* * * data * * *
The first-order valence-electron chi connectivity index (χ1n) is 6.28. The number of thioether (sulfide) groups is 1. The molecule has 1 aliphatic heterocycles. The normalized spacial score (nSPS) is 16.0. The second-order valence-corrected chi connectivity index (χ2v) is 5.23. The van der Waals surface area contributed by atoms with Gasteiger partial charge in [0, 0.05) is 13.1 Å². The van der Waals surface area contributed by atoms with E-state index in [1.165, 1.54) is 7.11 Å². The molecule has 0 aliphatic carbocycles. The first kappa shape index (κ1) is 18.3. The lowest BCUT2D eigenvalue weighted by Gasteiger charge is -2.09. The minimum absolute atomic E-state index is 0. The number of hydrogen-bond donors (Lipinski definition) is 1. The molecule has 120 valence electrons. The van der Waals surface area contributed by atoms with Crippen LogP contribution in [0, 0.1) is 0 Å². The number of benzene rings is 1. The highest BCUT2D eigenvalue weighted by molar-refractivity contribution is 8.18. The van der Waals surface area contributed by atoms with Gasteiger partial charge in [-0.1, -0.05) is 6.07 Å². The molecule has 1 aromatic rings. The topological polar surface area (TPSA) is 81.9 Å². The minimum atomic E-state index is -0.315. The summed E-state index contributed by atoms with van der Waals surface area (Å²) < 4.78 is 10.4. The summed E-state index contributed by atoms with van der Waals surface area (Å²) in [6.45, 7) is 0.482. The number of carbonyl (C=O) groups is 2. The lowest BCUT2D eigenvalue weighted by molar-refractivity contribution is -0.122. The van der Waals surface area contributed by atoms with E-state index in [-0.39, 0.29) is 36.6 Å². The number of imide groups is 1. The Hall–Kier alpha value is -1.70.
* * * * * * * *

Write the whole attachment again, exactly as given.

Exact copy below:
The first-order valence-electron chi connectivity index (χ1n) is 6.28. The number of thioether (sulfide) groups is 1. The molecule has 1 aliphatic heterocycles. The normalized spacial score (nSPS) is 16.0. The second-order valence-corrected chi connectivity index (χ2v) is 5.23. The van der Waals surface area contributed by atoms with Gasteiger partial charge in [0, 0.05) is 13.1 Å². The van der Waals surface area contributed by atoms with E-state index in [1.165, 1.54) is 7.11 Å². The molecule has 0 aliphatic carbocycles. The first kappa shape index (κ1) is 18.3. The lowest BCUT2D eigenvalue weighted by Gasteiger charge is -2.09. The minimum absolute atomic E-state index is 0. The number of hydrogen-bond donors (Lipinski definition) is 1. The molecule has 120 valence electrons. The van der Waals surface area contributed by atoms with Crippen LogP contribution in [0, 0.1) is 0 Å². The number of benzene rings is 1. The highest BCUT2D eigenvalue weighted by molar-refractivity contribution is 8.18. The van der Waals surface area contributed by atoms with Gasteiger partial charge in [-0.1, -0.05) is 6.07 Å². The molecule has 1 aromatic rings. The topological polar surface area (TPSA) is 81.9 Å². The minimum atomic E-state index is -0.315. The summed E-state index contributed by atoms with van der Waals surface area (Å²) < 4.78 is 10.4. The summed E-state index contributed by atoms with van der Waals surface area (Å²) in [6.45, 7) is 0.482. The number of carbonyl (C=O) groups is 2. The lowest BCUT2D eigenvalue weighted by molar-refractivity contribution is -0.122. The van der Waals surface area contributed by atoms with E-state index in [-0.39, 0.29) is 36.6 Å². The number of imide groups is 1. The Hall–Kier alpha value is -1.70.